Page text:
The ranks of new Ph.D.'s and adjuncts these days are mainly composed of people from below the upper-middle class: people who believe from infancy that more education equals more opportunity. They see the professions as a path to security and status.
Again and again, the people who wrote to me said things like "Nobody told me" and "Now what do I do?" "Everybody keeps saying my doctorate gives me all kinds of transferable skills, but I can't get a second interview, even outside of academe." "What's wrong with me?"
Well, the job markets sees a few things wrong with the typical Ph.D. student compared to someone who has similar levels of IQ, openness and conscientiousness but managed to avoid getting sidetracked in graduate school.
1. They are signaling that they are not the type of person who wants to deal with the real world outside of the bubble of academia.
2. For graduate students in technical fields, they are demonstrating that they prefer prestige status over monetary opportunities. There is also the potential for status clashes with superiors in the workplace.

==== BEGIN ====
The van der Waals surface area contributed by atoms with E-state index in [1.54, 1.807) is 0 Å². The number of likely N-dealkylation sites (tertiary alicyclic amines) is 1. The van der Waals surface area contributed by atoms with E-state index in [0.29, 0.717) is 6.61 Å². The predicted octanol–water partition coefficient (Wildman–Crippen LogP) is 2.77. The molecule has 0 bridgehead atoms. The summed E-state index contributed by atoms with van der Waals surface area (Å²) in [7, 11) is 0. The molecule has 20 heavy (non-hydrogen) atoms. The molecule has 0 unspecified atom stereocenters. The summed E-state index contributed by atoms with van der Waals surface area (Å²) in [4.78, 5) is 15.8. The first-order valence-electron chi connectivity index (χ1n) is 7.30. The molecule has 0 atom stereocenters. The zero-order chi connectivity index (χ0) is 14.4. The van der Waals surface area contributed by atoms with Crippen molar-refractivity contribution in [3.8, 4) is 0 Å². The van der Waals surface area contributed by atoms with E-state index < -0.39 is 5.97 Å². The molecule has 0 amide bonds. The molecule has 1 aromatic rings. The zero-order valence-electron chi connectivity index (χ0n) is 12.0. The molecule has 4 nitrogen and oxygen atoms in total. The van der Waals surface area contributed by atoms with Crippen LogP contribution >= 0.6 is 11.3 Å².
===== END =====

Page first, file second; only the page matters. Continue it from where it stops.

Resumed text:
3. In younger Ph.D. students, the Ph.D. track is often chosen because no other track was readily apparent. Choosing this track only to go into the workforce later on suggests that they don't really think about how the world works beyond one or two steps.
4. They spent all of their time learning how to become a professor, gave up on that, and are now competing with peers who have put the time into figuring out how to create value in the market.
The Ph.D. drop out is much better positioned than the student who delays entering the real world by finishing their thesis. However, there are some positions such as in biochemistry where in order to have influence in the real world an advanced degree is more beneficial than harmful.
Tyler Cowen has some additional thoughts on why people get Ph.D's in the humanities.